Brazilians take to streets to protest against corrupt politicians
|Demonstrators protest along Paulista Avenue in Sao Paulo, Brazil on December 4, 2016 against corruptio (Photo: AFP)|
Brazilians marched across the country Sunday, protesting against corrupt politicians and what they said were attempts by Congress to shut down a huge anti-graft probe.
Dressed overwhelmingly in the green and yellow national colors, thousands of demonstrators filled a beachside avenue in Rio's posh Copacabana, while several thousand gathered outside Congress in the capital Brasilia.
Another protest was due in the country's financial powerhouse Sao Paulo, as well as in scores of smaller cities, according to organizers.
The peaceful crowds expressed support for Operation Car Wash, a probe that has uncovered mass embezzlement by politicians and top executives at state oil company Petrobras and other businesses.
"Car Wash -- protected by the people," read one placard in Rio carried by a man wrapped in the Brazilian flag.
Demonstrators were furious at a vote earlier this week by the lower house of Congress -- where many deputies are themselves suspects in criminal probes -- to weaken a long-planned anti-corruption bill and to intimidate judges and prosecutors.
The vote, which took place while most Brazilians slept during the early hours of Wednesday, prompted prosecutors from the Car Wash case to threaten resignation.
In Rio, protesters lauded Sergio Moro, the judge heading Car Wash cases, chanting: "Moro, fighter for the Brazilian people."
Latin America's biggest country has been in turmoil all year.
Car Wash revelations have already brought down major political and business figures, the economy is in its worst recession for decades, and in August the leftist president Dilma Rousseff was impeached and replaced by center right veteran Michel Temer, triggering nationwide tensions.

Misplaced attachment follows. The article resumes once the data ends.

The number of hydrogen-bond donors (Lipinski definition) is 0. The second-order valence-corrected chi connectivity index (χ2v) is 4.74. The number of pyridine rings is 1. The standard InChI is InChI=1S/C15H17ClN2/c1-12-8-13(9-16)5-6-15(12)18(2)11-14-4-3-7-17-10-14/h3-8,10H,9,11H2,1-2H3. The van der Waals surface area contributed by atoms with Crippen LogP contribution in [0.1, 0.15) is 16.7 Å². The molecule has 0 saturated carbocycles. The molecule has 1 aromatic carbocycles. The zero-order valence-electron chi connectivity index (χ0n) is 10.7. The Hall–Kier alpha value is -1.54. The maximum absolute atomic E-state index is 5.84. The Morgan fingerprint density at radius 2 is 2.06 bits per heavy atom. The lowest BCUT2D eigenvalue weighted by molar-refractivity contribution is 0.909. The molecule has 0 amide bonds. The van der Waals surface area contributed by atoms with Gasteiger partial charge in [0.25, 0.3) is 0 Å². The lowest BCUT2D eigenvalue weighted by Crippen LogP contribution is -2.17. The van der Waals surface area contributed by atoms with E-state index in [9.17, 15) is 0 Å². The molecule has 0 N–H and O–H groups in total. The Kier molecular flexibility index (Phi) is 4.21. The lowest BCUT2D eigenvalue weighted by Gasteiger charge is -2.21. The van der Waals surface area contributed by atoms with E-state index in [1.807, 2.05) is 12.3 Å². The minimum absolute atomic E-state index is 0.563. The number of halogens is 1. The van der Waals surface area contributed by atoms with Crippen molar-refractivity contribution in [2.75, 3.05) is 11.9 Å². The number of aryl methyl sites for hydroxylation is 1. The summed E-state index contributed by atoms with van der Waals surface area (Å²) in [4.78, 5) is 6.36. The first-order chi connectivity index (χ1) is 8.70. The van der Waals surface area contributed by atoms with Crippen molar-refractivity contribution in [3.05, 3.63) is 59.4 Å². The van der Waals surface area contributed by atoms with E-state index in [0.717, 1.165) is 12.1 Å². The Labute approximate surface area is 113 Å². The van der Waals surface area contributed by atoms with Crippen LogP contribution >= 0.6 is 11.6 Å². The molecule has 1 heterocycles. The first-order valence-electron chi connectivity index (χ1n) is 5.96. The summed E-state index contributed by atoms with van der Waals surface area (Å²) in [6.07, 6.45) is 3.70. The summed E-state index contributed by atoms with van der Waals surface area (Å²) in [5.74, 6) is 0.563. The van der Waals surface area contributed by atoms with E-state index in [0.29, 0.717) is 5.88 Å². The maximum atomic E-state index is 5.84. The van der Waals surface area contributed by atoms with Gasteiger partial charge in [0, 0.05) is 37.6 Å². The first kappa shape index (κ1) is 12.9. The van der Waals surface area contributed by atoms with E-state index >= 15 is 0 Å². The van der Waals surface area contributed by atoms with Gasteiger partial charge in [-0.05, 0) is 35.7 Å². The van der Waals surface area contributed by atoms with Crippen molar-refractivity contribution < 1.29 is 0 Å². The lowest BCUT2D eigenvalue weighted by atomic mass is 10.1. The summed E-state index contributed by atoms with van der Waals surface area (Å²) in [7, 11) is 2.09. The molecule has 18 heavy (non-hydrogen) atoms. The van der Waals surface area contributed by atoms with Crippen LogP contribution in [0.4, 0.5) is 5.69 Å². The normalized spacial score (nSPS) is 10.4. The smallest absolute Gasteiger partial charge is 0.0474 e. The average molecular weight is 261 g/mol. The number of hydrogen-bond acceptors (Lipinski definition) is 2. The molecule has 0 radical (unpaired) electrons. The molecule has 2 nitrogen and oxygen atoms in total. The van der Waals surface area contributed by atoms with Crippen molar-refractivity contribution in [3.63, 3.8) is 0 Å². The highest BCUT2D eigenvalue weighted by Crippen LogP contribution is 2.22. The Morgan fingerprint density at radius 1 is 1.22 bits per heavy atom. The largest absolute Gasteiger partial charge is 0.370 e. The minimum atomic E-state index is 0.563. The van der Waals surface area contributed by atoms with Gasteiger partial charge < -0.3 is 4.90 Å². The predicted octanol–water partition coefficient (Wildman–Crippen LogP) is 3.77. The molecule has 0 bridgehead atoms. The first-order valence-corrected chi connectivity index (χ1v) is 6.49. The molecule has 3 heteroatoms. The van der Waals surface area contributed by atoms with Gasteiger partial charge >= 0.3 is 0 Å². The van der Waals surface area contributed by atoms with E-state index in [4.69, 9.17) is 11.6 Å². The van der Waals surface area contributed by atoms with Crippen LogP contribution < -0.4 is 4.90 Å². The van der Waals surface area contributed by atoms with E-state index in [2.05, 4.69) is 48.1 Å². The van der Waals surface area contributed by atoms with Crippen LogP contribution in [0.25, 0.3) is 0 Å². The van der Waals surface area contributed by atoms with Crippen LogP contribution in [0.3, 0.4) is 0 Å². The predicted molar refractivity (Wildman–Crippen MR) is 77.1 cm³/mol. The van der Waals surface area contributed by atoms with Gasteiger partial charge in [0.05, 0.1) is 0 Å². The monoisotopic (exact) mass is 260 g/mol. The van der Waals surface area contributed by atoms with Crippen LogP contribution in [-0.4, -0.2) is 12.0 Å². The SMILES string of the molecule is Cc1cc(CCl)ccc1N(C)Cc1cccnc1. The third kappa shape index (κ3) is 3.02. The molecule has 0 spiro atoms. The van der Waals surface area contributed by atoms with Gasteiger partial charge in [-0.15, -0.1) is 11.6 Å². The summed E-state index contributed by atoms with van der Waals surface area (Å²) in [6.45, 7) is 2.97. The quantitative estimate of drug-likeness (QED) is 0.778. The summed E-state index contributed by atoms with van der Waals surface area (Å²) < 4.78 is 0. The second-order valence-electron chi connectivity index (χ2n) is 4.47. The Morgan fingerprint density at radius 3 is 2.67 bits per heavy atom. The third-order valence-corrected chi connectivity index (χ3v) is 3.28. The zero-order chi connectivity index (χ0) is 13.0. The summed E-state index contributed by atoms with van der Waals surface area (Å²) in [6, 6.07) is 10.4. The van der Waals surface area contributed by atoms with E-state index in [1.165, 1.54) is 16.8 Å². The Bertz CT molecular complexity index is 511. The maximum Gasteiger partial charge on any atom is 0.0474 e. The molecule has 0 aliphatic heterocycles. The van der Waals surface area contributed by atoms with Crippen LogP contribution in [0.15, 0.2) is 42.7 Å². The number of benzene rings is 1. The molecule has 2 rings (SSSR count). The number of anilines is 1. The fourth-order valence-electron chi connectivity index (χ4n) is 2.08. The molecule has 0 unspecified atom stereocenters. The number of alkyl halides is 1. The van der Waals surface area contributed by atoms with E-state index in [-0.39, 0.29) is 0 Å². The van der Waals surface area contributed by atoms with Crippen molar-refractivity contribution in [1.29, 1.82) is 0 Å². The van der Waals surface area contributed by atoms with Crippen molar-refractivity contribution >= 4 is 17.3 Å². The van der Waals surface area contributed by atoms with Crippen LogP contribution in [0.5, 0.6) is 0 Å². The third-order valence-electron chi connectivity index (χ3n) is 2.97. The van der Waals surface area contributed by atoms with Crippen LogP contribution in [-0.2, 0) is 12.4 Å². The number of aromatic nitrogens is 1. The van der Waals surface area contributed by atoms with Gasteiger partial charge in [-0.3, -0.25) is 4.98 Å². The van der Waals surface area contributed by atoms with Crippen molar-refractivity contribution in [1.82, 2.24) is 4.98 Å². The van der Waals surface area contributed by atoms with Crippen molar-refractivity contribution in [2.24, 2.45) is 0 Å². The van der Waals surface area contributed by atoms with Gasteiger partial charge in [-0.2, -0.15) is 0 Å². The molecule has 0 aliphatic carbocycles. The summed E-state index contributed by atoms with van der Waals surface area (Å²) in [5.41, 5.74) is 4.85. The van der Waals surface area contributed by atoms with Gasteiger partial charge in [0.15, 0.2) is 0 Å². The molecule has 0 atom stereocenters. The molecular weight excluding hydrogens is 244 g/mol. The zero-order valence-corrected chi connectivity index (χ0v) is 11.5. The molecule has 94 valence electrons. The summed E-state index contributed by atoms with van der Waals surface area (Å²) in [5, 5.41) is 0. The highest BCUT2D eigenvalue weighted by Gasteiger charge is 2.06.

The protesters' main villain on Sunday was the powerful Senate speaker, Renan Calheiros, who this week attempted to hold a lightening quick vote to confirm the lower house's controversial corruption bill, but had to retreat. Calheiros also faced a ruling this week by the Supreme Court that he must stand trial on multiple corruption charges.
"Renan out!" and "Lock Renan up!" the crowd chanted in Brasilia, where they performed a mock funeral march with a coffin inscribed "corruption."
In Rio, comedian Marcelo Madureira told the crowd from a sound truck that the street pressure which helped push out the unpopular Rousseff would now bring more change to Brazil.
"Every time we've taken to the streets we've won," he said. "And what is the scalp we want most now? We want the head of Renan Calheiros."
This rage could be bad news for Temer, who came to power with promises of putting a broken Brazil back together.
The uproar around Calheiros is only the latest in a series of scandals engulfing Temer's allies and ministers, reducing his credibility right when he is starting to push through painful economic austerity measures.
"Brazil's politicians, the dominant elites, have robbed the state and set up a huge corrupt scheme of power," said Brasilia demonstrator Marcos Aurelio Matias.
"Dilma Rousseff's impeachment and Temer replacing her is not the solution -- the solution will be when these corrupt politicians step down and go to jail."
Anger at the ruling elite's corruption could even reunite the deeply divided left and right in Brazil, said university teacher Sergio Giacomo, 50, who was protesting in Rio.
"It's the first time where the people are really rallying together. We hope that all the factions and ideological divisions will join in today," he said.
Globo newspaper columnist Gerson Camarotti said that although Temer is not a target at present, he'll be spooked by Brazilians' return to the streets.
"Right now there's a perception that the main target of the demonstrations is the Senate president, Renan Calheiros," Camarotti wrote. "But there's a private recognition that this wave of protests could rapidly reach the president of the republic."